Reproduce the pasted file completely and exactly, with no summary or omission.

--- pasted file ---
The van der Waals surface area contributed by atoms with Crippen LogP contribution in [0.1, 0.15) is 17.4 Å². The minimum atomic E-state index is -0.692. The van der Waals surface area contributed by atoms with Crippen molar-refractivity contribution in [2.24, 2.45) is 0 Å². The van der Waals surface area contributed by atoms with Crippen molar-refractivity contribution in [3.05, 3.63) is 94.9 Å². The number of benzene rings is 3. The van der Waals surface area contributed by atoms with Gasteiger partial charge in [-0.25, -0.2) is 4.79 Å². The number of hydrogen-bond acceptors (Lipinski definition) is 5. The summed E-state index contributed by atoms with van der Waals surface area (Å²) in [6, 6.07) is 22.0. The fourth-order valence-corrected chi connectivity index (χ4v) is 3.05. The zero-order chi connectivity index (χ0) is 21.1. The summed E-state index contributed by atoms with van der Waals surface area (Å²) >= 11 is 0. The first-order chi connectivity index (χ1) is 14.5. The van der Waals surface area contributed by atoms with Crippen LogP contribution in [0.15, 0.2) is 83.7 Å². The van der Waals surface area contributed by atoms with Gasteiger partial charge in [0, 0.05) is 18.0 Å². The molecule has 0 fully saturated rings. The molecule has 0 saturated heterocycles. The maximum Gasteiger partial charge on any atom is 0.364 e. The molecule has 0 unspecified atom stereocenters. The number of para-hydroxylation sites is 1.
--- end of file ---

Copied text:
The van der Waals surface area contributed by atoms with Crippen LogP contribution in [0.1, 0.15) is 17.4 Å². The minimum atomic E-state index is -0.692. The van der Waals surface area contributed by atoms with Crippen molar-refractivity contribution in [2.24, 2.45) is 0 Å². The van der Waals surface area contributed by atoms with Crippen molar-refractivity contribution in [3.05, 3.63) is 94.9 Å². The number of benzene rings is 3. The van der Waals surface area contributed by atoms with Gasteiger partial charge in [-0.25, -0.2) is 4.79 Å². The number of hydrogen-bond acceptors (Lipinski definition) is 5. The summed E-state index contributed by atoms with van der Waals surface area (Å²) in [6, 6.07) is 22.0. The fourth-order valence-corrected chi connectivity index (χ4v) is 3.05. The zero-order chi connectivity index (χ0) is 21.1. The summed E-state index contributed by atoms with van der Waals surface area (Å²) >= 11 is 0. The first-order chi connectivity index (χ1) is 14.5. The van der Waals surface area contributed by atoms with Crippen LogP contribution in [0.15, 0.2) is 83.7 Å². The van der Waals surface area contributed by atoms with Gasteiger partial charge in [0, 0.05) is 18.0 Å². The molecule has 0 fully saturated rings. The molecule has 0 saturated heterocycles. The maximum Gasteiger partial charge on any atom is 0.364 e. The molecule has 0 unspecified atom stereocenters. The number of para-hydroxylation sites is 1.